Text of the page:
“You can’t just give them an offer of money,” Mr. Weiss said. “They still have their day-to-day issues, and you have to help them.”

All college scholarship programs have learned this lesson:  Disadvantaged students need mentors, tutors and counselors to get them on the college track and keep them on track. A scholarship offer isn’t enough.

I also predict students with only 90 percent attendance aren’t going to need more than one semester of college tuition.

Update:  Why isn’t Yale offering scholarships to Yale? Chad Aldeman wants to know.

New Haven contract isn't a model

New Haven’s widely praised new teacher contract isn’t all that great, editorializes the Washington Post.

The editorial cites Thomas W. Carroll, president of the Foundation for Education Reform and Accountability, who  complained in the Huffington Post that the “contract preserves tenure, prevents good teachers from getting paid more than bad teachers, lets a minority of teachers block work rules to allow innovative programs and makes no commitments to close any specific bad schools.”

Instead of the “uncharted waters” and “new territory” proclaimed by (Education Secretary Arne) Duncan, New Haven is pretty much business as usual.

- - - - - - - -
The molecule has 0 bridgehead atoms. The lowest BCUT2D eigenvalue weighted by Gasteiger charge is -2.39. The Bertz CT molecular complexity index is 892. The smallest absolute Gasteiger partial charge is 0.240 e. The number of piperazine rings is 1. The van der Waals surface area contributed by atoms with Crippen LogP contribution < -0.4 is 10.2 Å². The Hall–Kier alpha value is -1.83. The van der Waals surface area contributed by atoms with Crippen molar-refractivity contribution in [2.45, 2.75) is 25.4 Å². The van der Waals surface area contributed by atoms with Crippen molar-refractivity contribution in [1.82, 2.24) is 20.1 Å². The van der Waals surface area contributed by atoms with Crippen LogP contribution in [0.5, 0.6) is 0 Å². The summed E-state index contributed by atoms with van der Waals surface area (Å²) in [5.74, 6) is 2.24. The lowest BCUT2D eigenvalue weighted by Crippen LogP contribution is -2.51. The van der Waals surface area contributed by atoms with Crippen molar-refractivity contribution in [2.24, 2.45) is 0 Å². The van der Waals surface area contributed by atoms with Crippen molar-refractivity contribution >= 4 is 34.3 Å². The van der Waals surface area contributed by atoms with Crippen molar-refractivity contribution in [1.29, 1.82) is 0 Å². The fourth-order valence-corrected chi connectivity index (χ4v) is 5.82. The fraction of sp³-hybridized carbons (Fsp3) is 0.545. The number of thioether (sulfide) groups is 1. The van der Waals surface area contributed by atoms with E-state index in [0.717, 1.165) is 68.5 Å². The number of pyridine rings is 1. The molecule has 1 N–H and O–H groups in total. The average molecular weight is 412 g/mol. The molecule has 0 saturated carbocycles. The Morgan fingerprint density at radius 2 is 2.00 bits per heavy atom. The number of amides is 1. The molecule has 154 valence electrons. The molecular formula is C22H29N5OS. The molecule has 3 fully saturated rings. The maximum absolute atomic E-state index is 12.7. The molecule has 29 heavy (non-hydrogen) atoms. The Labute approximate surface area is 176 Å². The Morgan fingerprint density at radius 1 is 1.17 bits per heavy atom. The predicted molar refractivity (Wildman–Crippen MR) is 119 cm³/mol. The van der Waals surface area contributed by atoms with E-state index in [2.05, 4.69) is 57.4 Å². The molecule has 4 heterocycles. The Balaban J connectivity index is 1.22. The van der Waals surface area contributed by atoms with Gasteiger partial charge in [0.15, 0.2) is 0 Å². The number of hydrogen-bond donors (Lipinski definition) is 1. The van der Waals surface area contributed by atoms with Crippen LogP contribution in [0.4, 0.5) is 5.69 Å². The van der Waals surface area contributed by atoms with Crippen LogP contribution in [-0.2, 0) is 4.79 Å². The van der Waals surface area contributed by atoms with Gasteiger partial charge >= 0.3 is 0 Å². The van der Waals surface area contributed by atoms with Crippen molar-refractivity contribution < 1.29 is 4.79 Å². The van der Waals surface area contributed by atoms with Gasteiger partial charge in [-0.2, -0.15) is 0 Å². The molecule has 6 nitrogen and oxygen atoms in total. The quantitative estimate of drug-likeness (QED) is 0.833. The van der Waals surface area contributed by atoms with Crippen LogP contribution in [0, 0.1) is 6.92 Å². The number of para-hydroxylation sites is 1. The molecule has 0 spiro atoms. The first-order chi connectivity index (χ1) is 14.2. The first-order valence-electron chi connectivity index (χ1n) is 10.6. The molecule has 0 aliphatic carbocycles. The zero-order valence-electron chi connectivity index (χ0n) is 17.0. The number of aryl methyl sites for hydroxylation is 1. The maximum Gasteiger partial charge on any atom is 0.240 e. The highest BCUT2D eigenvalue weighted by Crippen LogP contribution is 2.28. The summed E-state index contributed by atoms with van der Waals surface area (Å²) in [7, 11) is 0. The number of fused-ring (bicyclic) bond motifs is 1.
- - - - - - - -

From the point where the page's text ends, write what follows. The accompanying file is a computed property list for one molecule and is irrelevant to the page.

The Post suggests the real leader in teacher contract reform is D.C. Schools Chancellor Michelle A. Rhee, who is fighting “the stranglehold of seniority” and trying to reward the best teachers.

Unionized reform

New Haven’s new teachers’ contract, lauded as a reform model, is “loaded with union giveaways that will hamper reform, not advance it,” argues the New York Post.

While the contract allows performance pay for teachers, the bonuses must be paid to the entire school, which puts less pressure on individual teachers to raise student scores, the Post complains.

New Haven is taking the baby step of allowing district schools to be converted into charter schools . . . (The contract) mandates unionization, guarantees no layoffs, preserves grievance procedures and keeps in place full transfer rights of staff.

. . . Even worse, the New Haven contract requires the approval of 75 percent of teachers in a school to opt out of the master contract’s work rules (66 percent in a failing school slated for “turnaround”). This means that a minority of teachers could block important changes such as a longer school year or school day. Plus, the contract includes a bizarre provision that allows the New Haven union to veto work-rule reforms even if 100 percent of the teachers in that school approve of them.

Awarding performance bonuses to an entire school’s staff encourages teamwork and makes it possible to reward teachers who teach untested subjects and support staff.  However, New Haven won’t have effective charters if the new schools have to employ teachers by seniority and can’t write their own work rules.

Rhode Island Commissioner Deborah Gist has told superintendents to eliminate seniority hiring when contracts come up for renewal this year.  The unions are not on board. Via Teacher Beat.